Baby brain is a thing
It’s official, ‘baby brain’ — forgetfulness and other cognitive deficiencies during pregnancy — exists.
Researchers have confirmed that it is a measurable and significant phenomenon, but caution that it requires more research to determine its impact on the day-to-day lives of expectant mothers.
Published in the Medical Journal of Australia, researchers PhD candidate Sasha Davies and colleagues at Deakin University, undertook a meta-analysis of 20 studies that included a total of 709 pregnant and 521 non-pregnant women. They found that the evidence provided by these studies indicated that “overall cognitive functioning was poorer in pregnant women than in non-pregnant women”.
“General cognitive functioning, memory, and executive functioning were significantly reduced during the third trimester of pregnancy (compared with control women), but not during the first two trimesters,” the authors wrote.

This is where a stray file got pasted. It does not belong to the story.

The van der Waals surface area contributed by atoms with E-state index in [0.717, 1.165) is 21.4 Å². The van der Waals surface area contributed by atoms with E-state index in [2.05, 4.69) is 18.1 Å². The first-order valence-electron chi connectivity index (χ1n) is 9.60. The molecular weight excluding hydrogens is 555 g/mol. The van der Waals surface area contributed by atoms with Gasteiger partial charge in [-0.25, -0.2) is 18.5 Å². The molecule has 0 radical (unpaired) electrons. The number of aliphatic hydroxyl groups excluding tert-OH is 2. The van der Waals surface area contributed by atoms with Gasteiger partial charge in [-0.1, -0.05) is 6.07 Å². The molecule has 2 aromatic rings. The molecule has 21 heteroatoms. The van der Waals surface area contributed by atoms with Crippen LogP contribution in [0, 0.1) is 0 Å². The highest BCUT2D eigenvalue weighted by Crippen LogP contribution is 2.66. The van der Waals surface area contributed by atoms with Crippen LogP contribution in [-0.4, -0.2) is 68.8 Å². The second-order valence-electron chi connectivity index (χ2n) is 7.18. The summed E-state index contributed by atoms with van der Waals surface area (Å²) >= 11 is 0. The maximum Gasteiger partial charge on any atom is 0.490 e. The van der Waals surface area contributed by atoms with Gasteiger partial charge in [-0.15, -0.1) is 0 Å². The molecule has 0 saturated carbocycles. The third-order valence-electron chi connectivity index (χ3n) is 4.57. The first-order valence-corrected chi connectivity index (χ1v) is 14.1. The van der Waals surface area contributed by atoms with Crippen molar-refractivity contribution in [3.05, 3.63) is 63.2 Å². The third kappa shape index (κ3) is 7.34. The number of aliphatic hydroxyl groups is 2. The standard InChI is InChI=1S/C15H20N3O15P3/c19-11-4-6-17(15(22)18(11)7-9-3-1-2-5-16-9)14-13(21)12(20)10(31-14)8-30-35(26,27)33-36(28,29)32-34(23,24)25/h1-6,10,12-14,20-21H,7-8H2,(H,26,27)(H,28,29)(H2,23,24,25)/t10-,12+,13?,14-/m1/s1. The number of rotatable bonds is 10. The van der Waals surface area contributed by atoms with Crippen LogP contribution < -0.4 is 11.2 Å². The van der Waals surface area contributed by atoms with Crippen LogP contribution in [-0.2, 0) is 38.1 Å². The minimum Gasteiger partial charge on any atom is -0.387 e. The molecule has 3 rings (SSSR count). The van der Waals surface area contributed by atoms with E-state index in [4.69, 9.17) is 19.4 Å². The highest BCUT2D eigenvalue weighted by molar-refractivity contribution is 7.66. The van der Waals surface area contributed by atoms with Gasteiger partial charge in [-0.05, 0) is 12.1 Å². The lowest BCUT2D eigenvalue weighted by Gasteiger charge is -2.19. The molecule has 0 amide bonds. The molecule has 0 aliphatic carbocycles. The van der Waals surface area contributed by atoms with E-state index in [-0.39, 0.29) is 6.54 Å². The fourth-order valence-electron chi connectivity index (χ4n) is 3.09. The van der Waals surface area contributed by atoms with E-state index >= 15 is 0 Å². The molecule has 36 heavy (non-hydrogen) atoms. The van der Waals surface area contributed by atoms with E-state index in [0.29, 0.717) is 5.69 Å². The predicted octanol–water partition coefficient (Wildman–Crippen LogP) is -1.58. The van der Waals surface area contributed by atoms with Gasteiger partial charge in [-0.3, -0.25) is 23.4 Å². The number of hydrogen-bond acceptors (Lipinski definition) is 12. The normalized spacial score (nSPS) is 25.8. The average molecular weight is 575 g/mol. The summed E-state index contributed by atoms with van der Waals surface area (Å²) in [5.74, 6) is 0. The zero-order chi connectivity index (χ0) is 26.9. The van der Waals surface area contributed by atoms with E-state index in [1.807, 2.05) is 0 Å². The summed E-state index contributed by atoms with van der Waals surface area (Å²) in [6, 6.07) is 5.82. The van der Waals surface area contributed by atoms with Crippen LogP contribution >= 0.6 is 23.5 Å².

“Longitudinal studies found declines between the first and second trimesters in general cognitive functioning and memory, but not between the second and third trimesters.
“The differences primarily develop during the first trimester, and are consistent with recent findings of long term reductions in brain grey matter volume during pregnancy. The impact of these effects on the quality of life and everyday functioning of pregnant women requires further investigation,” Hayden and her co-authors concluded.
A/Prof Linda Byrne noted: “These findings need to be interpreted with caution, particularly as the declines were statistically significant, but performance remained within the normal ranges of general cognitive functioning and memory.”
Dr Melissa Hayden explained: “These small reductions in performance across their pregnancy will be noticeable to the pregnant women themselves and perhaps by those close to them, manifesting mainly as minor memory lapses (eg, forgetting or failing to book medical appointments), but more significant consequences (eg, reduced job performance or impaired ability to navigate complex tasks) are less likely.”
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